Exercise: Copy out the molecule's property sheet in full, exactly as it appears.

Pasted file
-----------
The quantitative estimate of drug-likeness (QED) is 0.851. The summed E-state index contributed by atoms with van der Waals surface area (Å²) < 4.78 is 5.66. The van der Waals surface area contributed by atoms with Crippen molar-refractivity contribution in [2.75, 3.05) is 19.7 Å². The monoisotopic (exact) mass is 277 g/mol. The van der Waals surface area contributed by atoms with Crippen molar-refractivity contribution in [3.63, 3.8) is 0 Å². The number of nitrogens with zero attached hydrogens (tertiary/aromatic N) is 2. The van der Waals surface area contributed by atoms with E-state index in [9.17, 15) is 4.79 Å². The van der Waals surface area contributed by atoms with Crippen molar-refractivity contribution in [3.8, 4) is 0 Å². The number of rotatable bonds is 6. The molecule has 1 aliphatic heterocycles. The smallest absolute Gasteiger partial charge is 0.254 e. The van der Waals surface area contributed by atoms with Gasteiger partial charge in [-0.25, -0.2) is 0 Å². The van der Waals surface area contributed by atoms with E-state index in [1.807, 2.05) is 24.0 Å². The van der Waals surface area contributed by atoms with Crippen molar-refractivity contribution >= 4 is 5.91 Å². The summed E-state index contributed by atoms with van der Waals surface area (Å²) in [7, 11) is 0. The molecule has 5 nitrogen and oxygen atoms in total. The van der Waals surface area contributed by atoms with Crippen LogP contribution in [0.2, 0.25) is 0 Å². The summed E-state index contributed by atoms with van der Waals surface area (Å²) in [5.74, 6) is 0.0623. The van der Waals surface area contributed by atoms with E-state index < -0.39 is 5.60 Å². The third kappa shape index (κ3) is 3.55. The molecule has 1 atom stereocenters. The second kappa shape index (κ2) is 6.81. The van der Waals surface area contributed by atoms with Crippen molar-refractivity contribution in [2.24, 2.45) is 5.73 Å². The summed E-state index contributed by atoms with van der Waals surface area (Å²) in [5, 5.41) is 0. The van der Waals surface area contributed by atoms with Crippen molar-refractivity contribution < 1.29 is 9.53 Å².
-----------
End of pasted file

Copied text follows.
The quantitative estimate of drug-likeness (QED) is 0.851. The summed E-state index contributed by atoms with van der Waals surface area (Å²) < 4.78 is 5.66. The van der Waals surface area contributed by atoms with Crippen molar-refractivity contribution in [2.75, 3.05) is 19.7 Å². The monoisotopic (exact) mass is 277 g/mol. The van der Waals surface area contributed by atoms with Crippen molar-refractivity contribution in [3.63, 3.8) is 0 Å². The number of nitrogens with zero attached hydrogens (tertiary/aromatic N) is 2. The van der Waals surface area contributed by atoms with E-state index in [9.17, 15) is 4.79 Å². The van der Waals surface area contributed by atoms with Crippen molar-refractivity contribution in [3.8, 4) is 0 Å². The number of rotatable bonds is 6. The molecule has 1 aliphatic heterocycles. The smallest absolute Gasteiger partial charge is 0.254 e. The van der Waals surface area contributed by atoms with Gasteiger partial charge in [-0.25, -0.2) is 0 Å². The van der Waals surface area contributed by atoms with E-state index in [1.807, 2.05) is 24.0 Å². The van der Waals surface area contributed by atoms with Crippen molar-refractivity contribution >= 4 is 5.91 Å². The summed E-state index contributed by atoms with van der Waals surface area (Å²) in [7, 11) is 0. The molecule has 5 nitrogen and oxygen atoms in total. The van der Waals surface area contributed by atoms with Crippen LogP contribution in [0.2, 0.25) is 0 Å². The summed E-state index contributed by atoms with van der Waals surface area (Å²) in [5.74, 6) is 0.0623. The van der Waals surface area contributed by atoms with E-state index < -0.39 is 5.60 Å². The third kappa shape index (κ3) is 3.55. The molecule has 1 atom stereocenters. The second kappa shape index (κ2) is 6.81. The van der Waals surface area contributed by atoms with Crippen molar-refractivity contribution in [2.24, 2.45) is 5.73 Å². The summed E-state index contributed by atoms with van der Waals surface area (Å²) in [5, 5.41) is 0. The van der Waals surface area contributed by atoms with Crippen molar-refractivity contribution < 1.29 is 9.53 Å².